Give Mother Earth the holiday gift of freecycle.org. I have.

Summary:Taking care of the planet seems like such a big job that sometimes, it seems like it's relatively impossible for us to really make a difference on an individual level. You hear about big issues and how, for example, if we all lowered our carbon footprint by just a little bit, the cumulative impact on the earth could be extraordinary.

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Taking care of the planet seems like such a big job that sometimes, it seems like it's relatively impossible for us to really make a difference on an individual level. You hear about big issues and how, for example, if we all lowered our carbon footprint by just a little bit, the cumulative impact on the earth could be extraordinary. But a lot of people need feedback to stay motivated. Sure, keeping all but the most necessary lights off or buying a hybrid car will help. But it's really hard to size up what other people around the world are doing along those and other lines and get a feeling for the difference your contribution is making. As humans, positive feedback really works as a motivator. Without it, it's human nature to lose interest and at that point, it takes people who simply operate on faith (that what they're doing is making a difference) to make a difference.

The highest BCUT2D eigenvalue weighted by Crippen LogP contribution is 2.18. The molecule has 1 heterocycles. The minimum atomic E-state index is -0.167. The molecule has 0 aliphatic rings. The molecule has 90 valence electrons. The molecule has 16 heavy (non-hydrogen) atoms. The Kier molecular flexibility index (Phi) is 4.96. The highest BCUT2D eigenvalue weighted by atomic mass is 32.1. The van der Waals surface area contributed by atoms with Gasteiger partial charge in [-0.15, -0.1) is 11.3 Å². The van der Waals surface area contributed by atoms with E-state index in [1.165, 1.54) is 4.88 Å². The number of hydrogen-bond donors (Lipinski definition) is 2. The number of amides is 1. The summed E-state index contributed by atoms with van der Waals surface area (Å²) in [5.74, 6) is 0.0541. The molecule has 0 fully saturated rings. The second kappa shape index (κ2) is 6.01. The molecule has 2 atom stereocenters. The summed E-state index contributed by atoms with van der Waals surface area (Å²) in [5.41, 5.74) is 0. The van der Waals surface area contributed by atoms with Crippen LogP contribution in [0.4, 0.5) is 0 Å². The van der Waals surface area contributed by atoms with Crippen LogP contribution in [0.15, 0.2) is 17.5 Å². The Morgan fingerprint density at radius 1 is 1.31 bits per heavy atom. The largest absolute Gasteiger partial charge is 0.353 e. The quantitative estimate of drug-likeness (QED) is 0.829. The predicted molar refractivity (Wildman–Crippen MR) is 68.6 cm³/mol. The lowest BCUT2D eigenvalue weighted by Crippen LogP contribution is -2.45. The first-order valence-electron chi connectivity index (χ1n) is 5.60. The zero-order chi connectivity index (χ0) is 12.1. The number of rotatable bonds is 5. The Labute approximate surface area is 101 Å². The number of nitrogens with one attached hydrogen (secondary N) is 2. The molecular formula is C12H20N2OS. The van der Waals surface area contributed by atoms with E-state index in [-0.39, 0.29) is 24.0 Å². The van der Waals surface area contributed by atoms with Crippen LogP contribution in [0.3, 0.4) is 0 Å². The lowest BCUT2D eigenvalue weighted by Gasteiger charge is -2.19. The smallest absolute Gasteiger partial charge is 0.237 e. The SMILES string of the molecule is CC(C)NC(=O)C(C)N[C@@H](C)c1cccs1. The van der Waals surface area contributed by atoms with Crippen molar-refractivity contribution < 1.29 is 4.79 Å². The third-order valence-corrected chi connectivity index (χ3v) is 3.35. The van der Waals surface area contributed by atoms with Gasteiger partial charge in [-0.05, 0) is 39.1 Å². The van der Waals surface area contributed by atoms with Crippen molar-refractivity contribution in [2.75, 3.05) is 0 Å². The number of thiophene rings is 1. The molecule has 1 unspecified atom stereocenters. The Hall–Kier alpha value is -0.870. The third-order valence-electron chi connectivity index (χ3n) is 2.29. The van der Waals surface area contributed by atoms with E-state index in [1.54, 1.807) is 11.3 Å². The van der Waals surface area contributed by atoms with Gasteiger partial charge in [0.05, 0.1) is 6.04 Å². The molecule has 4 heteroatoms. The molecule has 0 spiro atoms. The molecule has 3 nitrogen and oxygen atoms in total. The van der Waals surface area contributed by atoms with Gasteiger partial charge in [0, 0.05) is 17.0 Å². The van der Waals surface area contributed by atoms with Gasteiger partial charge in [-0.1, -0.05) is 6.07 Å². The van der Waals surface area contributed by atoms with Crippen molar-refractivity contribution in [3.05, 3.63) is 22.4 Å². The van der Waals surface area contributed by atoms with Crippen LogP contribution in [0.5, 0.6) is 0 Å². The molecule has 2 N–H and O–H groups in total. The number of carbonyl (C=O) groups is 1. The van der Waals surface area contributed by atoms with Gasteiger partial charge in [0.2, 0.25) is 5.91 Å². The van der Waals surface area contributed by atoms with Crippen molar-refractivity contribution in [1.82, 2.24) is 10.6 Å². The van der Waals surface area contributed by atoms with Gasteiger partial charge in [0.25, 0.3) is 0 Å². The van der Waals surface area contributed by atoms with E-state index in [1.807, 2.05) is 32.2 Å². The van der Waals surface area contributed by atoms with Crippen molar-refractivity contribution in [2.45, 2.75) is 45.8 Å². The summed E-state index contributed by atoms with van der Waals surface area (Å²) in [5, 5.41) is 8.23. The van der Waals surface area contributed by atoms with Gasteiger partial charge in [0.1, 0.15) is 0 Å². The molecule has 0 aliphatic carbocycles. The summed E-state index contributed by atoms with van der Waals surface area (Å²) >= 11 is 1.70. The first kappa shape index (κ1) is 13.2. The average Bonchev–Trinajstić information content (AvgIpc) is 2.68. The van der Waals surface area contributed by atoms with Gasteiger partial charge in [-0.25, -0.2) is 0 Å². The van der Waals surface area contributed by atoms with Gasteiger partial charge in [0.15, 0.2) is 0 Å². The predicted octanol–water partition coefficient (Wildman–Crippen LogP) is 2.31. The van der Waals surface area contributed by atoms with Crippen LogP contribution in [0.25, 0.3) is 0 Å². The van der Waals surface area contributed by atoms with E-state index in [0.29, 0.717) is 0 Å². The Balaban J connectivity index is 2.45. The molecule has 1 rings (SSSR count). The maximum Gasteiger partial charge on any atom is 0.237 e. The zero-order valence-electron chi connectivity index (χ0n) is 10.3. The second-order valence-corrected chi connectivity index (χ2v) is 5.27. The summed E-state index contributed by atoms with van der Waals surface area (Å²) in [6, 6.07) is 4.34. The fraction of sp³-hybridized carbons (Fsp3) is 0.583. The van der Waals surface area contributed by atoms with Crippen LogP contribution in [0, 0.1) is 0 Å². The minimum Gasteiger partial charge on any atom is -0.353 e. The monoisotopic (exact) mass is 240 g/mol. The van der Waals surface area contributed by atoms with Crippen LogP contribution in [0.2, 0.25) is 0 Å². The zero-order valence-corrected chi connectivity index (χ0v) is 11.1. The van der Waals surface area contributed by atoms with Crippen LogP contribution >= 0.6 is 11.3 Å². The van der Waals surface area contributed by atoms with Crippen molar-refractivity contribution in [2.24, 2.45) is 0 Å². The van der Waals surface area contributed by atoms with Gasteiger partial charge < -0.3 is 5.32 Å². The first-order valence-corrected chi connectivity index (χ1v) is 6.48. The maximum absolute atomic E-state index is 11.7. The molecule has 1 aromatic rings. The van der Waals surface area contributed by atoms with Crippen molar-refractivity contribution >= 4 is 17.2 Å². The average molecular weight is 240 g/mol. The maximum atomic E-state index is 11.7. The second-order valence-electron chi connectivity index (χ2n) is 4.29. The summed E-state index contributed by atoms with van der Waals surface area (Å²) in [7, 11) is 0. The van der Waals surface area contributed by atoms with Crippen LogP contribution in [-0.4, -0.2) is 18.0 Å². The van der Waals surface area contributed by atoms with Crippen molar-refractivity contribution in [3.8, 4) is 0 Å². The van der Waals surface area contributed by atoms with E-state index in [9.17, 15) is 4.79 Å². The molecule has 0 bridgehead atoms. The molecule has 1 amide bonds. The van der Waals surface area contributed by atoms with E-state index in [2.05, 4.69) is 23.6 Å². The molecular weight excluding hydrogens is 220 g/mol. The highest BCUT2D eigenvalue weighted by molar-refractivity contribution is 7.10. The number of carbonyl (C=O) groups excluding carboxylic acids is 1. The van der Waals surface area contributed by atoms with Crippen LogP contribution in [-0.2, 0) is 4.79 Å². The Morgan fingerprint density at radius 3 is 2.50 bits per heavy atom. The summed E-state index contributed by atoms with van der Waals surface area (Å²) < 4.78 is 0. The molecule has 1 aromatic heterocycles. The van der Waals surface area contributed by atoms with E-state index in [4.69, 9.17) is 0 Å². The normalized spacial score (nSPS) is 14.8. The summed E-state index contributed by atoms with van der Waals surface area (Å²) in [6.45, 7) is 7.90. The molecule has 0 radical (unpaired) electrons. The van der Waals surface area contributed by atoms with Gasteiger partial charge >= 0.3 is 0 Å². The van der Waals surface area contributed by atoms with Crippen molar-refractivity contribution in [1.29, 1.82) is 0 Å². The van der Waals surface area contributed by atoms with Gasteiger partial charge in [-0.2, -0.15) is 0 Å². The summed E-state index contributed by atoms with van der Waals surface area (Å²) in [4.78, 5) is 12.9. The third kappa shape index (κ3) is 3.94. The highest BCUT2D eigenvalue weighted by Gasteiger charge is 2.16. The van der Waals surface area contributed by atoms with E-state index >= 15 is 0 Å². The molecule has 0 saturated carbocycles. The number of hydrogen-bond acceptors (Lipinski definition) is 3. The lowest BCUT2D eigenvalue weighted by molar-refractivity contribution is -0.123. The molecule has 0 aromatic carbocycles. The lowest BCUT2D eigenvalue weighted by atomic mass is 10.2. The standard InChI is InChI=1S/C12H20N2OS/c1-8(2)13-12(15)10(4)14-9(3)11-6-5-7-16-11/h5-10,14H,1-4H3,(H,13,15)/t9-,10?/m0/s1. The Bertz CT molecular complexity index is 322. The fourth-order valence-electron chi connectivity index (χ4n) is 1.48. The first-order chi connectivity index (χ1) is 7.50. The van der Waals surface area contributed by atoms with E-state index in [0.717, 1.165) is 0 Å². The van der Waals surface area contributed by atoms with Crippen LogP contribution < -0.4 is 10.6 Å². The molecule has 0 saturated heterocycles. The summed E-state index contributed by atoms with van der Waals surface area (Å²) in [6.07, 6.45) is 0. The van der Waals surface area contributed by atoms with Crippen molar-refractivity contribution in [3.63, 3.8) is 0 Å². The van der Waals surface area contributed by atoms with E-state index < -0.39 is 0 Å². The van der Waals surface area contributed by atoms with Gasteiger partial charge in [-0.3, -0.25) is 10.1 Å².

For example, I've often wondered why someone does't print big bold text on the side of the recycling truck that says "Thank you for doing your part to save Mother Earth." I'm a rabid recycler. It's not uncommon to find me fishing used yogurt containers and the like out of our garbage can, rinsing them out, and saying "tsk, tsk" to who ever forgot they're recyclable. I'll spend half my Sunday with a box cutter if that's what it takes to make sure that every box we've gotten in the mail gets recycled (if it doesn't get re-used first). On recycling day, it's not uncommon to see 2-3 cubic yards of recyclable material sitting outside the Berlind household. But I have no real sense of the difference I'm making. Not even a "thank you" can be seen on the side of the recycling truck (even something small like that would make me feel better about all that effort).

Enter Freecycle.org.

Freecycle.org seems to me to be the biggest of all the grassroots movements on the Web that seeks the Earth's sustainability through re-use. The idea? Instead of throwing something out (perhaps something that can't be picked up by the local recycling truck), post it on the Web to other members of your local Freecycle group as being free for the taking. Looking to get something for free? You can publish wanted ads too.

A friend of mine recently turned me on to the existence of the Freecycle group in my area. I'm not sure if all groups work the same but the one I'm a member of uses Yahoo Groups as the place to which four different types of posts get posted: OFFER, WANTED, TAKEN, RECEIVED. As a member of the group, I elect whether to have new posts forwarded to my inbox as they are posted to the Yahoo Group, or aggregated in summary form twice per day.